“Faith in the ‘Life of the World’ [i.e. God; the חי העלמים] if held with conviction, implies the recognition of God as the owner of the earth [and everything in it].”  [3]

Faith, then, begins with our recognition of the Divine and Its Presence and Goodness in everything that has come, comes or will come to us.

“For what is the ‘Shema’…but the grand affirmation of Israel’s faith in God’s ownership of the world — His [Its] mastery over life and Nature — with His [Its] consequent claim upon human service, devotion and love?” [4]

Rabbi Epstein says the same of the Amidah:

“…the [daily] Amidah…covering the whole range of human needs — physical, mental and spiritual — is [similarly] grounded on faith in God’s Ownership of the Universe…” [5]

If the “Shema” is our affirmation of faith in God, the “Amidah” is the subsequent placing of all of our needs — physical, mental and spiritual — in the “hands” of the One Who is in charge of all. Notice the relative brevity of the Amidah: It contains no extended pleading or begging. It’s language is straightforward, lacking unnecessary histrionics. It’s central section — the “peitionay” section — merely states a category of need (to which we might mentally add our personal need), then thanks — blesses — God as the One Who meets our needs.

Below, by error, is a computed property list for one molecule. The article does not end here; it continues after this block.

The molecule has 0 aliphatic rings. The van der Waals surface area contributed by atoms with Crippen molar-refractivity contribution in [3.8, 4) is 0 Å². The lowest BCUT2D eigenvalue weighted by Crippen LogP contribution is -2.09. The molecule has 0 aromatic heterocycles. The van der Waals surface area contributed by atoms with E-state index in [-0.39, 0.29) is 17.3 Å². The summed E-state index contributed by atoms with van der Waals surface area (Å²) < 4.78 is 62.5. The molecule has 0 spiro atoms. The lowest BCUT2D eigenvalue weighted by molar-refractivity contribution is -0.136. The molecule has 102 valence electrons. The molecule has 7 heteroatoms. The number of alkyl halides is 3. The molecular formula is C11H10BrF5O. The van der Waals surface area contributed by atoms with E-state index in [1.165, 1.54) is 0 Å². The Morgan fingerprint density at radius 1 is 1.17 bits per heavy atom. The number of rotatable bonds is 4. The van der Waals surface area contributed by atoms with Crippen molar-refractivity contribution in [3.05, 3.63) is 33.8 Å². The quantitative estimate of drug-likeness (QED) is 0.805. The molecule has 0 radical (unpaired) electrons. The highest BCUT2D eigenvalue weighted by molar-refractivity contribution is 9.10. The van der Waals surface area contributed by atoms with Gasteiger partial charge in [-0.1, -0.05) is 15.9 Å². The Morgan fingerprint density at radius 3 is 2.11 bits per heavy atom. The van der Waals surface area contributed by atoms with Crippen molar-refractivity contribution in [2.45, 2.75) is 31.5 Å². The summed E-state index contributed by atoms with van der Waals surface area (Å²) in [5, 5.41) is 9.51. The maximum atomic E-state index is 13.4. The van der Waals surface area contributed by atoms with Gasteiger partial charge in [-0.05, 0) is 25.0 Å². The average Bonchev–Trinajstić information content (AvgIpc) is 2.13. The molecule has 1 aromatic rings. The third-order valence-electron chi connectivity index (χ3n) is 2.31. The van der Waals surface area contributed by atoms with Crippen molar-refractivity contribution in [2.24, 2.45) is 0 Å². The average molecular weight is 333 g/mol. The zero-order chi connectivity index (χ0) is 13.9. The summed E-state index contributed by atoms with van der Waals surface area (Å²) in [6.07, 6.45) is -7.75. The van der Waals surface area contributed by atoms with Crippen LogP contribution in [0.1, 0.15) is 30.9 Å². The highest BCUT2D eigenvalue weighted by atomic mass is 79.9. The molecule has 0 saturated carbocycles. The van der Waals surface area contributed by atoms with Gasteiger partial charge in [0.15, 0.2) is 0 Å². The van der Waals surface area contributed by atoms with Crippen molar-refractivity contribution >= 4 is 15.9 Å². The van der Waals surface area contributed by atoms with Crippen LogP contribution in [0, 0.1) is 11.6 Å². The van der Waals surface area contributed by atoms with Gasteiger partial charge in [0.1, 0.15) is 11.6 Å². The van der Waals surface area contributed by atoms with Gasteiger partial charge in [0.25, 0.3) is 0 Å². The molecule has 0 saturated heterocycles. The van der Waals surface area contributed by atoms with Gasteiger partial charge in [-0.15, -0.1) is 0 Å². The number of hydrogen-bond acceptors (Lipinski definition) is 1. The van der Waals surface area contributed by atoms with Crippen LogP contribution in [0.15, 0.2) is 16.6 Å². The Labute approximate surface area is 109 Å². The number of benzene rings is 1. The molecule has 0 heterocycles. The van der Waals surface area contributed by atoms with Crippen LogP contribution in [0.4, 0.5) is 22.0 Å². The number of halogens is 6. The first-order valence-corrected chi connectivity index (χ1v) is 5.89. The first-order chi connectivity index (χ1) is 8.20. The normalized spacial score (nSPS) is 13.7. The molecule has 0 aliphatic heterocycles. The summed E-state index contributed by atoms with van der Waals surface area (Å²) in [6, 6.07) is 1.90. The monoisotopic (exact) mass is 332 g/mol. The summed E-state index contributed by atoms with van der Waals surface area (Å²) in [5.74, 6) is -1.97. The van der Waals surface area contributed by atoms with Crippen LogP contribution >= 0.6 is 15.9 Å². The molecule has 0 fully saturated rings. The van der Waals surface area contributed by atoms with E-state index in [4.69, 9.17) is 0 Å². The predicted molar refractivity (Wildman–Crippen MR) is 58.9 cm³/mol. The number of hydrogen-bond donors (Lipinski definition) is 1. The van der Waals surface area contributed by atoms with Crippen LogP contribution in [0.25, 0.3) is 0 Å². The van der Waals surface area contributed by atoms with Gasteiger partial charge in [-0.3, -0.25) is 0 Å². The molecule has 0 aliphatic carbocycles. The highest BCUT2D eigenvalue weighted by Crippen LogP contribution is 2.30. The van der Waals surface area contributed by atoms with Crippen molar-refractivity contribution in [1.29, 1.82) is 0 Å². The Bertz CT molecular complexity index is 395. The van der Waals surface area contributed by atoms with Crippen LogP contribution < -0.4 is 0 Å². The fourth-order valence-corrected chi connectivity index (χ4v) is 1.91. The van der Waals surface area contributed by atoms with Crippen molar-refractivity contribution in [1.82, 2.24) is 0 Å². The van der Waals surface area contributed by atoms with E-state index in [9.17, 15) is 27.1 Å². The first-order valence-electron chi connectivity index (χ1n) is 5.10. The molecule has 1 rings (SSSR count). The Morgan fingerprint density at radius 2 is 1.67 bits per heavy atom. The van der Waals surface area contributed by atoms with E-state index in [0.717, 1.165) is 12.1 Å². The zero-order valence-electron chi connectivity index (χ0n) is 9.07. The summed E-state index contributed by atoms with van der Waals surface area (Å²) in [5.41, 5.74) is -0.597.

But as Rabbi Epstein points out, it is all based on a recognition of God as the “Owner” of all. 

Faith is Letting Go

Our prayer is preceded by our meditation on God as the Source of all.

In our prayer, we need only state our need — then “let go.” 

We can only float in water when we lie back and “let go.” If instead we struggle, we sink.

Faith in God is “letting go.”

State your need, then let go, knowing that God is taking the best action, unhampered by any limitation whatsoever. 


[1] introduction to Soncino “Brachot;” notes by Rabbi Dr. Isidore Epstein (as “I. Epstein”)
[2] ibid; see also:

[3] ibid.
[4] ibid.
[5] ibid.